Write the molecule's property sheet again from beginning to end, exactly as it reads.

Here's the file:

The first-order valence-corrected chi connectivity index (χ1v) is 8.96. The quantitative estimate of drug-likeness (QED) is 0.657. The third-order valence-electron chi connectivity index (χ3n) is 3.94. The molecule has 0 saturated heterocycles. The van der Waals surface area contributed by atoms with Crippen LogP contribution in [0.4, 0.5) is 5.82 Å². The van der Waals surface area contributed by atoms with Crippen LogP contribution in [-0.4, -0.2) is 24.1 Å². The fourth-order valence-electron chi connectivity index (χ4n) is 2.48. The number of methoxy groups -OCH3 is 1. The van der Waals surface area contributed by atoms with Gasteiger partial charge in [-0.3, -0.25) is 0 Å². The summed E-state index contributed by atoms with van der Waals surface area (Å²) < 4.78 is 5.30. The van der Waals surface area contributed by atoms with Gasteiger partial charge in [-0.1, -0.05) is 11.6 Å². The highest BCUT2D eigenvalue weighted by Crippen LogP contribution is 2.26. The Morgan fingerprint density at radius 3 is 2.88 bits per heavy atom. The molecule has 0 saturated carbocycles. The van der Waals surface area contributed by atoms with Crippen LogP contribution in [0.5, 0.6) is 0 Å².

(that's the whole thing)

The first-order valence-corrected chi connectivity index (χ1v) is 8.96. The quantitative estimate of drug-likeness (QED) is 0.657. The third-order valence-electron chi connectivity index (χ3n) is 3.94. The molecule has 0 saturated heterocycles. The van der Waals surface area contributed by atoms with Crippen LogP contribution in [0.4, 0.5) is 5.82 Å². The van der Waals surface area contributed by atoms with Crippen LogP contribution in [-0.4, -0.2) is 24.1 Å². The fourth-order valence-electron chi connectivity index (χ4n) is 2.48. The number of methoxy groups -OCH3 is 1. The van der Waals surface area contributed by atoms with Gasteiger partial charge in [-0.3, -0.25) is 0 Å². The summed E-state index contributed by atoms with van der Waals surface area (Å²) < 4.78 is 5.30. The van der Waals surface area contributed by atoms with Gasteiger partial charge in [-0.1, -0.05) is 11.6 Å². The highest BCUT2D eigenvalue weighted by Crippen LogP contribution is 2.26. The Morgan fingerprint density at radius 3 is 2.88 bits per heavy atom. The molecule has 0 saturated carbocycles. The van der Waals surface area contributed by atoms with Crippen LogP contribution in [0.5, 0.6) is 0 Å².